Sixteen UK MPs have signed a joint letter urging Downing Street to provide legal and consular assistance to British National Overseas (BNO) passport holders at risk of arrest under the Beijing-enacted national security law in Hong Kong.

The Inter-Parliamentary Alliance on China (IPAC) members wrote to British Foreign Secretary Dominic Raab, saying that they were “deeply troubled” by reports of BNO passport holders being denied refuge in the British consulate in Hong Kong.

The British consulate uk
UK Consulate General, Hong Kong. Photo: Tom Grundy/HKFP.

In a dramatic policy shift, the Home Office in May announced plans to provide a pathway to citizenship for some 350,000 BNO passport holders, if Beijing enacted the security law. Previously, the travel document – available to those who applied before the 1997 transfer of sovereignty from Britain to China – did not grant bearers the right of abode.

At the time, China’s Foreign Ministry Spokesperson Wang Wenbin accused London of meddling in domestic affairs and said Beijing would no longer recognise BNO passports as valid travel documents: “[We] reserve the right to take further actions.”

Weeks later, the central government imposed sweeping legislation outlawing secession, sedition, collusion with foreign forces, as well as terrorism – broadly defined to include interference with transportation and other infrastructure. It came after months of sometimes violent protests in Hong Kong calling for democratic reform and police accountability.

‘Unsettling prospect’

In a letter dated September 7 but publicised on Monday, the IPAC signatories said the law raised the “unsettling prospect” of arrests based on spurious and politically motivated charges becoming routine. They pointed to the arrests of media mogul Jimmy Lai, freelance journalist Wilson Li and several pro-democracy activists.

National security law
Photo: GovHK.

“With the majority of BN(O) passport holders residing in Hong Kong, we face the unsettling prospect of British nationals being routinely arrested based on spurious and political motivated charges,” the statement read.

“In light of our clear legal and moral obligations to Hong Kong, this is not something we can allow to happen without offering assistance which is within our power to give. We therefore urge you to guarantee comprehensive legal and consular assistance to all British nationals arrested under Hong Kong’s National Security Law, not excluding the possibility of providing refuge where necessary.”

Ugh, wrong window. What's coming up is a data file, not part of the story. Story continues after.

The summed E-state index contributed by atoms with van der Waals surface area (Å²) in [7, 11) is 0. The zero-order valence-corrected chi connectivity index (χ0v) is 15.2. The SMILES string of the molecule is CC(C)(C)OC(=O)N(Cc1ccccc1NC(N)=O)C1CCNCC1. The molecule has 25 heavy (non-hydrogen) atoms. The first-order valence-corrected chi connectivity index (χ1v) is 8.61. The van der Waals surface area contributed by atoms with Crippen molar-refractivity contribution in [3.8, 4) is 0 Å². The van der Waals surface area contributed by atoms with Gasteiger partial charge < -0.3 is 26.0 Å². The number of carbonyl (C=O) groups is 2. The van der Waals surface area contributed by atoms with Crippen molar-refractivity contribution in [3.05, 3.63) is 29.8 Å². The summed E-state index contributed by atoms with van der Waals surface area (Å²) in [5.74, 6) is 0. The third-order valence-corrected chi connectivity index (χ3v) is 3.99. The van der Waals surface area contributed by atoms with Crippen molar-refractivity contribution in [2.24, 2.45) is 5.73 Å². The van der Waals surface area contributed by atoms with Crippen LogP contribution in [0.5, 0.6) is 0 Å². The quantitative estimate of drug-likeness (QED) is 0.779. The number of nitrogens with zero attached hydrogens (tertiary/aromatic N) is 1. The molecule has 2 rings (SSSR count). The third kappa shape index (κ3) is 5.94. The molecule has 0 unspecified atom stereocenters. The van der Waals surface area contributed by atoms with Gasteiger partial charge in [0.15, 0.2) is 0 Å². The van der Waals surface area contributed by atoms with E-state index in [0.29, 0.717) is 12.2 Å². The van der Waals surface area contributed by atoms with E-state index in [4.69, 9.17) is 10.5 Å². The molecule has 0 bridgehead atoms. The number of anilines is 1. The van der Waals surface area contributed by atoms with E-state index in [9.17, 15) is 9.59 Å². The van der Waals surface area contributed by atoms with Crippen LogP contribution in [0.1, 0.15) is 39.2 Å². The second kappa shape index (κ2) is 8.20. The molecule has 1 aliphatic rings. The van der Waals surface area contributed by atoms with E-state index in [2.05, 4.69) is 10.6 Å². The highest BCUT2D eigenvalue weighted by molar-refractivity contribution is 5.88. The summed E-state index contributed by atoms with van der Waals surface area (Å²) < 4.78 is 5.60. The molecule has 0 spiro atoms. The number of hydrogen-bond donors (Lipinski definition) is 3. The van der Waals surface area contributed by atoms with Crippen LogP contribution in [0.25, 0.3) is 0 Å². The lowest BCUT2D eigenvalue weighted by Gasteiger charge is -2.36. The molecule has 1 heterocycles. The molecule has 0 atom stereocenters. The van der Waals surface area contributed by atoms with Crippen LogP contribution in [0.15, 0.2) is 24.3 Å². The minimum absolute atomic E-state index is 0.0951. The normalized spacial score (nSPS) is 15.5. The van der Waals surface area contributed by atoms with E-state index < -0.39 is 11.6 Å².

In Full: the IPAC letter signatories – click to view
  • Rt Hon Sir Iain Duncan Smith MP (co-chair of the IPAC)
  • Baroness Helena Kennedy QC (co-chair of the IPAC)
  • Lord David Alton
  • Baroness Natalie Bennett
  • Rt Hon Alistair Carmichael MP
  • Judith Cummins MP
  • Rt Hon David Davis MP
  • Nusrat Ghani MP
  • Rt Hon Damian Green MP
  • Imran Ahmad Khan MP
  • Tim Loughton MP
  • Craig Mackinlay MP
  • Bob Seely MP
  • Andrew Selous MP
  • Rt Hon Stephen Timms MP

The international cross-party coalition launched a campaign in July to sever extradition treaties with Hong Kong due to a “severe compromise” of the city’s rule of law under the security legislation, which was drafted without local legislative oversight.

Hong Kong’s government has repeatedly denied threats to judicial independence. Earlier this month, an Australian judge at a local top court resigned citing unspecified reasons related to the security law.

Responding to a previous HKFP enquiries about protections for BNO passport holders, a British Consulate spokesperson said, as a general policy: “We will always speak out when we believe that the freedoms of the people of Hong Kong are being undermined and will continue working to uphold their rights.”

Sino-British relations have worsened in recent years as disputes over trade, the coronavirus pandemic, human rights and the use of Huawei technology strain an already taut relationship.

Support HKFP  |  Policies & Ethics  |  Error/typo?  |  Contact Us  |  Newsletter  | Transparency & Annual Report | Apps

legal precedents hong kong
security law transformed hong kong
contact hkfp

Jennifer Creery is a Hong Kong-born British journalist, interested in minority rights and urban planning. She holds a BA in English at King's College London and has studied Mandarin at National Taiwan University.